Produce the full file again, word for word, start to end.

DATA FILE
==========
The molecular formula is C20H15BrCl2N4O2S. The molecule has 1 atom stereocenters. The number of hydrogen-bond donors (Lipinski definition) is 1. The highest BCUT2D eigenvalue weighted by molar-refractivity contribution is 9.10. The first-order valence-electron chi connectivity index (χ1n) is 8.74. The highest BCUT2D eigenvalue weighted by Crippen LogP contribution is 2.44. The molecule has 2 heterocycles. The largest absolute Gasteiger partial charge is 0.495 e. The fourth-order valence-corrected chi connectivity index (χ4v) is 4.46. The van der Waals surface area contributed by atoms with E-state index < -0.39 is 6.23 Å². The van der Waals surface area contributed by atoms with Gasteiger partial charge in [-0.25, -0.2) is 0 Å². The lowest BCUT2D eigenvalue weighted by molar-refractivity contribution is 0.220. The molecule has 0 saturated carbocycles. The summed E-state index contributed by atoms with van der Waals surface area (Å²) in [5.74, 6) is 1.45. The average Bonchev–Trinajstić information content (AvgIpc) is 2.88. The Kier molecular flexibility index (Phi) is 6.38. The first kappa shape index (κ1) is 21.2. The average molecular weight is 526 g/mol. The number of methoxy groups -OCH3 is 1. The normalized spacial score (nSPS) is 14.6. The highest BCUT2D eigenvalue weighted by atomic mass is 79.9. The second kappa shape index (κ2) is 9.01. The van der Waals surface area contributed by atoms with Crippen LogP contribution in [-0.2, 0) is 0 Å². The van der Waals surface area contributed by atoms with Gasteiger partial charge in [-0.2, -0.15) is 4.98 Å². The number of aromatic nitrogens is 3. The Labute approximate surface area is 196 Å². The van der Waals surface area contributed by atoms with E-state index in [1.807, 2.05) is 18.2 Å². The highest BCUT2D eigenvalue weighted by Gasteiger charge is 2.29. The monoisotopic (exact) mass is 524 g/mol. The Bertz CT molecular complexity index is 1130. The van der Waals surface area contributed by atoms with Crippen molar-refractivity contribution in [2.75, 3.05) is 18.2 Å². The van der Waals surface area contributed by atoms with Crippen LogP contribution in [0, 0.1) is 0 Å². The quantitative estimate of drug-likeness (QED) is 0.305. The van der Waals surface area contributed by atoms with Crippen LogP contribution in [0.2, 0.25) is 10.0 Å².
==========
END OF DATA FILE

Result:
The molecular formula is C20H15BrCl2N4O2S. The molecule has 1 atom stereocenters. The number of hydrogen-bond donors (Lipinski definition) is 1. The highest BCUT2D eigenvalue weighted by molar-refractivity contribution is 9.10. The first-order valence-electron chi connectivity index (χ1n) is 8.74. The highest BCUT2D eigenvalue weighted by Crippen LogP contribution is 2.44. The molecule has 2 heterocycles. The largest absolute Gasteiger partial charge is 0.495 e. The fourth-order valence-corrected chi connectivity index (χ4v) is 4.46. The van der Waals surface area contributed by atoms with E-state index < -0.39 is 6.23 Å². The van der Waals surface area contributed by atoms with Gasteiger partial charge in [-0.25, -0.2) is 0 Å². The lowest BCUT2D eigenvalue weighted by molar-refractivity contribution is 0.220. The molecule has 0 saturated carbocycles. The summed E-state index contributed by atoms with van der Waals surface area (Å²) in [5.74, 6) is 1.45. The average Bonchev–Trinajstić information content (AvgIpc) is 2.88. The Kier molecular flexibility index (Phi) is 6.38. The first kappa shape index (κ1) is 21.2. The average molecular weight is 526 g/mol. The number of methoxy groups -OCH3 is 1. The normalized spacial score (nSPS) is 14.6. The highest BCUT2D eigenvalue weighted by atomic mass is 79.9. The second kappa shape index (κ2) is 9.01. The van der Waals surface area contributed by atoms with Crippen LogP contribution in [-0.2, 0) is 0 Å². The van der Waals surface area contributed by atoms with Gasteiger partial charge in [-0.2, -0.15) is 4.98 Å². The number of aromatic nitrogens is 3. The Labute approximate surface area is 196 Å². The van der Waals surface area contributed by atoms with E-state index in [1.807, 2.05) is 18.2 Å². The highest BCUT2D eigenvalue weighted by Gasteiger charge is 2.29. The monoisotopic (exact) mass is 524 g/mol. The Bertz CT molecular complexity index is 1130. The van der Waals surface area contributed by atoms with Crippen molar-refractivity contribution in [2.75, 3.05) is 18.2 Å². The van der Waals surface area contributed by atoms with Crippen LogP contribution in [0, 0.1) is 0 Å². The quantitative estimate of drug-likeness (QED) is 0.305. The van der Waals surface area contributed by atoms with Crippen LogP contribution in [0.2, 0.25) is 10.0 Å².